Actuation of the Braking System
V brakes or rim brakes and disc brakes also differ in terms of actuation.
Rim brakes utilize a cable system to close the caliper on the rim. On the other hand, disc brakes often use hydraulics (although cheaper versions still use cabling).
When you grab the levers, they will build fluid pressure. As a result, the pistons inside the calipers move toward the rotor. This move generates friction, causing your mountain bike to stop. (source)
Disc brakes cost more than V brakes. The cost difference applies not only to the initial price of purchase but also to maintain. But the investment is worth it because disc brake pads will last longer than V brakes.
I bought some hydraulic disc brakes for a rebuild on my son’s MTB. These weren’t the cheapest disc brakes at $130, but they were far from high end disc brakes in terms of price. I’ve had great luck personally with the TEKTRO brand and recommend them. These prices were a while ago, but use this link to check reviews and prices. TEKTRO MTB Disc Brakes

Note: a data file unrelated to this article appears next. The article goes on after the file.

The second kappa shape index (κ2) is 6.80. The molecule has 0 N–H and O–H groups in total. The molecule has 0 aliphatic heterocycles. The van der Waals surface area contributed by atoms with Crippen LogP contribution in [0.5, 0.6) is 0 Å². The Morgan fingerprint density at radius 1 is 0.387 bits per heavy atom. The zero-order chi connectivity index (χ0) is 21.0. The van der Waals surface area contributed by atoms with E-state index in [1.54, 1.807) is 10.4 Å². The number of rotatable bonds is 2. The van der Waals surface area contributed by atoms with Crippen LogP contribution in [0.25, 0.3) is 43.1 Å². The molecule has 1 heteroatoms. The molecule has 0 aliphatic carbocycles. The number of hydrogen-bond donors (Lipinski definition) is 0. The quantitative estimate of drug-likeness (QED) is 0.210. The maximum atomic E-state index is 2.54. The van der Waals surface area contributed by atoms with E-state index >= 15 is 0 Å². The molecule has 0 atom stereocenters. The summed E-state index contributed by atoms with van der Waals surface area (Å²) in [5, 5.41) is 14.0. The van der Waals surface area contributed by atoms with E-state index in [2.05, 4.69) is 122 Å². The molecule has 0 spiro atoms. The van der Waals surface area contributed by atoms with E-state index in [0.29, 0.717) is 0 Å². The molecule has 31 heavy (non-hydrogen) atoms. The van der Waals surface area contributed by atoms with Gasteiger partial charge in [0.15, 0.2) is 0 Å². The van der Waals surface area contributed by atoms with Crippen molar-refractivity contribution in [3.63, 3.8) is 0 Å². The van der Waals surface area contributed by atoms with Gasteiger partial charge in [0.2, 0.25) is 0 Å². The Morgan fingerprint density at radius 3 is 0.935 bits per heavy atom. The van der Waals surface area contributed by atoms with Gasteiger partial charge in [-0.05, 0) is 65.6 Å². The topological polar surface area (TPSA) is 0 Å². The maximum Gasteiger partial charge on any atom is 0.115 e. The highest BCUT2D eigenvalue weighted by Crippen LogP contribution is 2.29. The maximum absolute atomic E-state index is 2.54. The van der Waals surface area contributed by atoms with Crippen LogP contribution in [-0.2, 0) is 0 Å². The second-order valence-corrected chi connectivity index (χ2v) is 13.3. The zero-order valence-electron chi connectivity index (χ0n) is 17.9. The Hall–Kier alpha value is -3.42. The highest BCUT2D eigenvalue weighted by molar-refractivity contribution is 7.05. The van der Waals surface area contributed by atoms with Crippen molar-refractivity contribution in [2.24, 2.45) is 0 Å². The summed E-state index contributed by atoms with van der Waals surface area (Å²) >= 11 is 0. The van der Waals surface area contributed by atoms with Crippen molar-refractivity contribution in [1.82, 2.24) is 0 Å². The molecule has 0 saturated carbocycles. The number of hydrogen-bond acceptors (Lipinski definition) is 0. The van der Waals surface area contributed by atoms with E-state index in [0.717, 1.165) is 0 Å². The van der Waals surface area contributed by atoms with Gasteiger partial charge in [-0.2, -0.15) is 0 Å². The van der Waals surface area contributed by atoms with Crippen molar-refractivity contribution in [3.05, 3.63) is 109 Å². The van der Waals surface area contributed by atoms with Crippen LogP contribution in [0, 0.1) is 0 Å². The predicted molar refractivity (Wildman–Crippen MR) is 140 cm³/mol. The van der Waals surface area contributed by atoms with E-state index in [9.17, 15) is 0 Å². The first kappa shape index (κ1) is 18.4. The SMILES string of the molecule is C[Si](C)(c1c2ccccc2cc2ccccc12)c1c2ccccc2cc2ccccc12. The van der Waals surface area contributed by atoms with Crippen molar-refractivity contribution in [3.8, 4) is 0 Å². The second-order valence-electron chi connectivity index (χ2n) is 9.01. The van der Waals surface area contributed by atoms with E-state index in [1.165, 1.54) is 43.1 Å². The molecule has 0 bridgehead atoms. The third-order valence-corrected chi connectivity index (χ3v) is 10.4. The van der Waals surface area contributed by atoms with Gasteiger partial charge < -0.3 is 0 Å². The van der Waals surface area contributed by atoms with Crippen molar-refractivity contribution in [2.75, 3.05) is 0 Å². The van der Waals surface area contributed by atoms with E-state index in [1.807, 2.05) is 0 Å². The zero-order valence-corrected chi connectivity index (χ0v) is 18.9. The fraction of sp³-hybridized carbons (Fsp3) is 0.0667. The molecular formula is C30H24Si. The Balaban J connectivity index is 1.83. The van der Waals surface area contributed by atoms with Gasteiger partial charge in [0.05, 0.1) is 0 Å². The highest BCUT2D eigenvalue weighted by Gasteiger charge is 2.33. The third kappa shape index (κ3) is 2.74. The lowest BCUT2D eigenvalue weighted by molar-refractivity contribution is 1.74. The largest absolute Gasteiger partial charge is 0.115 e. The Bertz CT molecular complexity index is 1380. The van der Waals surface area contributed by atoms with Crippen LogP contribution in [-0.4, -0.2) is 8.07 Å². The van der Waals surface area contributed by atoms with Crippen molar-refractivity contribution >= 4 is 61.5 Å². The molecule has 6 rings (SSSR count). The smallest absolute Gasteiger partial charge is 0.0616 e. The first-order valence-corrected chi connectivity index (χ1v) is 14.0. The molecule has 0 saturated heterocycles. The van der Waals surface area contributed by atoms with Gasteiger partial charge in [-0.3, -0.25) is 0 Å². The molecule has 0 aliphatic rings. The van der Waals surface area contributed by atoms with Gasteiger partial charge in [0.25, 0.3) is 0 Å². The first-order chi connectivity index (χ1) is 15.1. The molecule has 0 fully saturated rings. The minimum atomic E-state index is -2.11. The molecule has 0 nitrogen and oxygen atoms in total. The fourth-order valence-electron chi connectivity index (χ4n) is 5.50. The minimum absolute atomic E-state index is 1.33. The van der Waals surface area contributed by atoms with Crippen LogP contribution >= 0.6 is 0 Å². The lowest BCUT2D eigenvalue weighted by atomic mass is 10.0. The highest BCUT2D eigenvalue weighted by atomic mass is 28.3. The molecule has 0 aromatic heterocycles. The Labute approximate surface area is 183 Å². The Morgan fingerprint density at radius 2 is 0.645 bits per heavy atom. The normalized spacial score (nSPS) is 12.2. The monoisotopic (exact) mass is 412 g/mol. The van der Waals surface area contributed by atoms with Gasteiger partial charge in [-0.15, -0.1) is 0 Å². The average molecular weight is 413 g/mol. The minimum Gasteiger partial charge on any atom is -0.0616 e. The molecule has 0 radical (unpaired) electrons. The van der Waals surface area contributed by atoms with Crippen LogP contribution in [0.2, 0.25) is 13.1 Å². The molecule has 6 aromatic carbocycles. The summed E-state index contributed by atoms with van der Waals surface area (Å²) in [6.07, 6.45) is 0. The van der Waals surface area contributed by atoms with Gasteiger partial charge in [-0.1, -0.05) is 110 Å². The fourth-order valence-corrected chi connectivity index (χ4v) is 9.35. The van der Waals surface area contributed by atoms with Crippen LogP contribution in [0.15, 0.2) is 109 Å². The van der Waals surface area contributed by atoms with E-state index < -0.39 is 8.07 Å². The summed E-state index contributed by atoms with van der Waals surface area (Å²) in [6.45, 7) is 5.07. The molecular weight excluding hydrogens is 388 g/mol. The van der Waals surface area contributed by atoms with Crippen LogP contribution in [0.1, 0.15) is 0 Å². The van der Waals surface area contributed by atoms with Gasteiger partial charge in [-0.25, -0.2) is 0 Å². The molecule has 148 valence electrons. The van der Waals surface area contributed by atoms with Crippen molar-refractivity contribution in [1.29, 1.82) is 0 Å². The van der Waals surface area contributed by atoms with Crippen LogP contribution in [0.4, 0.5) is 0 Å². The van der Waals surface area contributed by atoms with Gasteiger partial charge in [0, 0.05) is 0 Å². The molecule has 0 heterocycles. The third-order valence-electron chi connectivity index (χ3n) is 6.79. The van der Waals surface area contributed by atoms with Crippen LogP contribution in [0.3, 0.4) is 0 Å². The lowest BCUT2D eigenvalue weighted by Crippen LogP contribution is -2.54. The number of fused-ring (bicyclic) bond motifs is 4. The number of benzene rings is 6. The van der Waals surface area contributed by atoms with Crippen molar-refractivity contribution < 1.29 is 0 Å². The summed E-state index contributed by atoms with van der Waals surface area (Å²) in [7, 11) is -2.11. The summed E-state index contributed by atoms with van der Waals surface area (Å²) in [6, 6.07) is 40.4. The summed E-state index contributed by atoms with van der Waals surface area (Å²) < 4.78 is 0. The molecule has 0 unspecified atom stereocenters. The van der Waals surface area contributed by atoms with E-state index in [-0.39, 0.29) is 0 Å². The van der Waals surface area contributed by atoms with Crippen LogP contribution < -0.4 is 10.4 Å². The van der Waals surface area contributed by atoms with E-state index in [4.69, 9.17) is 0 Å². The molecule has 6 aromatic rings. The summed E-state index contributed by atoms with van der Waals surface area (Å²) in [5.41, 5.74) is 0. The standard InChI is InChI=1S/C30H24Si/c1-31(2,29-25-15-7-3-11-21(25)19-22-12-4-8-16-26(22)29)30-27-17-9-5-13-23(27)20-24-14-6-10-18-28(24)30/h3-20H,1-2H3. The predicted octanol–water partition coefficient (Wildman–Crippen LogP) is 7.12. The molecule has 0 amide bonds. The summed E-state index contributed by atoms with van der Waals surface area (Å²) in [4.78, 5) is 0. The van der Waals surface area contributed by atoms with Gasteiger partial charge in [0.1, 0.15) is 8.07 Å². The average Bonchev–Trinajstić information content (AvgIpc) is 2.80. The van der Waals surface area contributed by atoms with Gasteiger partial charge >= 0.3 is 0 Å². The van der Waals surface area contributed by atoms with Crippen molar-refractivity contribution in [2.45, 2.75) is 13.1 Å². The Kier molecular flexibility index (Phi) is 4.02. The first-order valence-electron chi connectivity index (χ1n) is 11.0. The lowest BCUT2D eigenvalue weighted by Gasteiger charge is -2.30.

Below you can see the price I paid for a set of V brakes. For less than $30 you can get some brakes on Amazon. I’m using these brakes for a MTB “rebuild” I’m doing.
However, disc brakes cost more in terms of replacement. In fact, the price can be three times as much as the cost of V brakes. (source)
If your looking for some cost conscious v brakes to get a used bike stopping, here’s a Link to Amazon V Brakes
Rim and disc brakes also differ in terms of how they work in different weather conditions.
Disc brakes provide a more responsive and consistent stopping force than rim brakes. In addition, this braking system removes the annoying sound of a gritty wet pad whenever it meets the wheel rim.
More than that, the stopping power of discs brakes indicates that it applies less force at the lever. For this reason, it relieves muscle strain and fatigue, especially when you are biking for hours.